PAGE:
In the wake of the Scottish referendum last year, Catalonia held its own referendum and overwhelmingly voted for independence from Spain.
Some 80 percent of voters in Catalonia's November referendum voted to break away from Spain, but the central government called the referendum illegal, and only 1.6 million of the 5.4 million eligible voters took part. (Video via RT)
Now Catalonia's president — yes, it has a president — wants to hold a different type of referendum through recognized parliamentary elections in September. (Video via Libertad Digital)
President Artur Mas hopes parties backing independence will win out, the two biggest of which are his own Democratic Convergence of Catalonia party and the left-leaning Esquerra Republicana party.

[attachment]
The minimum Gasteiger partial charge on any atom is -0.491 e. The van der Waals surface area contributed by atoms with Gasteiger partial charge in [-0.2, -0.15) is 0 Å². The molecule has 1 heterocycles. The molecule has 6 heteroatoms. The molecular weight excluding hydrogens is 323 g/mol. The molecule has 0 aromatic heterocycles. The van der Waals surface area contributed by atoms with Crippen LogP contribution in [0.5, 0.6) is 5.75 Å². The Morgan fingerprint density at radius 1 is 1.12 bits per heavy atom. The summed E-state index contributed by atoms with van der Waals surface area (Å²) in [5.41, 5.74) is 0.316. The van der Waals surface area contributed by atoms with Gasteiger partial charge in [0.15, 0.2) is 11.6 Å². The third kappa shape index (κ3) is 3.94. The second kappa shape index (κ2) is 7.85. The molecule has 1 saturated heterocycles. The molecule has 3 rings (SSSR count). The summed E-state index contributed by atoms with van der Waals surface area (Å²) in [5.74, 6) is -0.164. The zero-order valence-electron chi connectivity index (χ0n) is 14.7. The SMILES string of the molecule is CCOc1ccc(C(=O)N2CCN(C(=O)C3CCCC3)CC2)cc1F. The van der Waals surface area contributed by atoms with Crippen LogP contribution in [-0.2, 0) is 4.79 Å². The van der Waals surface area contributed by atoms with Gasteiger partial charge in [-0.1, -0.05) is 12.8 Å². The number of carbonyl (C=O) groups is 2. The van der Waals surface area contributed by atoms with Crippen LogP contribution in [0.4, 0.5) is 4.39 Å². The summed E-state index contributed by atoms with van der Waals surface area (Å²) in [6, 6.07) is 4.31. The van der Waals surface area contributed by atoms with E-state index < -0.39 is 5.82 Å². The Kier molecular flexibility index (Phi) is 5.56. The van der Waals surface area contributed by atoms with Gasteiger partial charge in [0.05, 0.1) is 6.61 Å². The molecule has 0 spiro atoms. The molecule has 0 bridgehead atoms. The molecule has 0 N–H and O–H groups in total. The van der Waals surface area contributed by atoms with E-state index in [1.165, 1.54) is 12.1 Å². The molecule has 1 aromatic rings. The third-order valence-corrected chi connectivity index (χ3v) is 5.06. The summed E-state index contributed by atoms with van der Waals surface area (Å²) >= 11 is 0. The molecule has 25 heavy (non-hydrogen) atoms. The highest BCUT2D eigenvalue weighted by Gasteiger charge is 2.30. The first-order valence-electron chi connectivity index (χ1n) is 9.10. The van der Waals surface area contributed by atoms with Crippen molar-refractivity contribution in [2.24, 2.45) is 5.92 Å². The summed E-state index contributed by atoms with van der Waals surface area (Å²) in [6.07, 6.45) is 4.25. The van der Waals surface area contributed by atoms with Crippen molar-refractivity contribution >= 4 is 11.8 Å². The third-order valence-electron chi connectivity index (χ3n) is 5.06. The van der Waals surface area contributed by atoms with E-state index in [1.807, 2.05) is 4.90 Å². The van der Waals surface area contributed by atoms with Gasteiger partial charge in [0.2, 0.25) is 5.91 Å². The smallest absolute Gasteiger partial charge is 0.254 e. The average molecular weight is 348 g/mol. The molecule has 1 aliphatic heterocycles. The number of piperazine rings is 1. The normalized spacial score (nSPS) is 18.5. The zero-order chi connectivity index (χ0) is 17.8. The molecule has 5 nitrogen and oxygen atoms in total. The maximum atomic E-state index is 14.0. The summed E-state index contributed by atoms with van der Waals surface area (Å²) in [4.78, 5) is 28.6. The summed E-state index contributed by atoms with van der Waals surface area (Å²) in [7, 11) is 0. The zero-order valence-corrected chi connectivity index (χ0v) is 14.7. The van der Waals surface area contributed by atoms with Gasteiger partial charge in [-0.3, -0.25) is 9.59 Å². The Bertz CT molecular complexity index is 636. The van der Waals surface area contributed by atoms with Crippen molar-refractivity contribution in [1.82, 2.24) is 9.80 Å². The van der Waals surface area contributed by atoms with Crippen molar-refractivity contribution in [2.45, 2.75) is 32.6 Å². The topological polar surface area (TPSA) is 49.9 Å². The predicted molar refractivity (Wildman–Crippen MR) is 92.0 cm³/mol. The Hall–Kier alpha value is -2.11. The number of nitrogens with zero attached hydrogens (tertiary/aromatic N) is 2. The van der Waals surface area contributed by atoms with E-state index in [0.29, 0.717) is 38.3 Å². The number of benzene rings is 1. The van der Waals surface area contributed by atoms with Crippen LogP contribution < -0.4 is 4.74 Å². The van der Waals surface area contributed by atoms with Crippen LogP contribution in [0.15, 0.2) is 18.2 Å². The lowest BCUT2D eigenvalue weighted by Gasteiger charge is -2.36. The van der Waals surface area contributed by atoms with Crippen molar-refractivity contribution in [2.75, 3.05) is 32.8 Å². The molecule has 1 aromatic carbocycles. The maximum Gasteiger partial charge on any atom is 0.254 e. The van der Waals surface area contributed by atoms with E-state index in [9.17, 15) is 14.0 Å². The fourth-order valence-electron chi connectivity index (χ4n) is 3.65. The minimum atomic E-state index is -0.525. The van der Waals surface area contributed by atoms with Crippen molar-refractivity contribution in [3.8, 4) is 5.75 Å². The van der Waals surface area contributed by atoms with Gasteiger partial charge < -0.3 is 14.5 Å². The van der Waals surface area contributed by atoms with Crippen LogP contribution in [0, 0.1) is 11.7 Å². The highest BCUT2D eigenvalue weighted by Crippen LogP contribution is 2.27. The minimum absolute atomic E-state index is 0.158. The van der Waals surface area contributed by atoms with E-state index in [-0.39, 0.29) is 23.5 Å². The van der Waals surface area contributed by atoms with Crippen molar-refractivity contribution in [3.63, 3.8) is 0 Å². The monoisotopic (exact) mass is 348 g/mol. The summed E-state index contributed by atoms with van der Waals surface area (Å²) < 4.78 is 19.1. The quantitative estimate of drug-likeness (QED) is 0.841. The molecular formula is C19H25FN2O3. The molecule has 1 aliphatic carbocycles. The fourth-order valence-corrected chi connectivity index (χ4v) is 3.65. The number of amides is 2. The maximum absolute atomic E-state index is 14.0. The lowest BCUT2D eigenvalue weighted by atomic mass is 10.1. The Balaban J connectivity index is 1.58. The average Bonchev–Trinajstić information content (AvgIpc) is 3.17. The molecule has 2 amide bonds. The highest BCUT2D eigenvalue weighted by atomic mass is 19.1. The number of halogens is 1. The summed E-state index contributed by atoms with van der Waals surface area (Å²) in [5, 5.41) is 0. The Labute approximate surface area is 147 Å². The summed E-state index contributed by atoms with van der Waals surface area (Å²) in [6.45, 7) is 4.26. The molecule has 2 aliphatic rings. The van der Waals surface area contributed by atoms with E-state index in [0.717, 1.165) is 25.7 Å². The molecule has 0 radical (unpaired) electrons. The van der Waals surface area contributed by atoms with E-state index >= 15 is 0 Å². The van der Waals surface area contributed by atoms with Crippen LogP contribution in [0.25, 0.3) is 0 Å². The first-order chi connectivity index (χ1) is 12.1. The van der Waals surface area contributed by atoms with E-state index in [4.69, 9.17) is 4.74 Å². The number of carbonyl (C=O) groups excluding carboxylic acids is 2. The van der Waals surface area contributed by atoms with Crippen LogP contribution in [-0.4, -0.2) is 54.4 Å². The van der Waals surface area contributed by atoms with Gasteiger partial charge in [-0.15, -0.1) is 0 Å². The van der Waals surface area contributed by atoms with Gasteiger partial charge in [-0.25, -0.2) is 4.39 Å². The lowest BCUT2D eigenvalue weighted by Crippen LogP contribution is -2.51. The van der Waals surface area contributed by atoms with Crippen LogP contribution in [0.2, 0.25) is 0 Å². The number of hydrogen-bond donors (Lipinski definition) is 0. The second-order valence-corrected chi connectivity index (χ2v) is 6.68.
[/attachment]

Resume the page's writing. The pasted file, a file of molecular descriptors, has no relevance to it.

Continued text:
As The Financial Times points out, although political disagreements between the two have kept them from running together, Spain's "ruling conservative Popular party and the centre-left Socialists risk being sidelined by the pro-independence movement."
And that appears to be how the Spanish government, under Prime Minister Mariano Rajoy, views the whole movement of Catalan independence: a risk. (Video via Antenna 3 Noticias)
That's at least partially because Catalonia is an economic powerhouse — the region is the biggest contributor to the country's economy. About a fifth of Spain's GDP comes from Catalonia. (Video via Voice of America)
Given Spain's continuing economic crisis, the loss of such an economically important component could further destabilize things, although the election is probably bad news for the central Spanish government either way.
As The Economist notes, the much more progressive Esquerra Republicana party is popular, and its leader has threatened a unilateral declaration of independence from Spain.
Catalans will decide their fate when they head to the polls Sept. 27.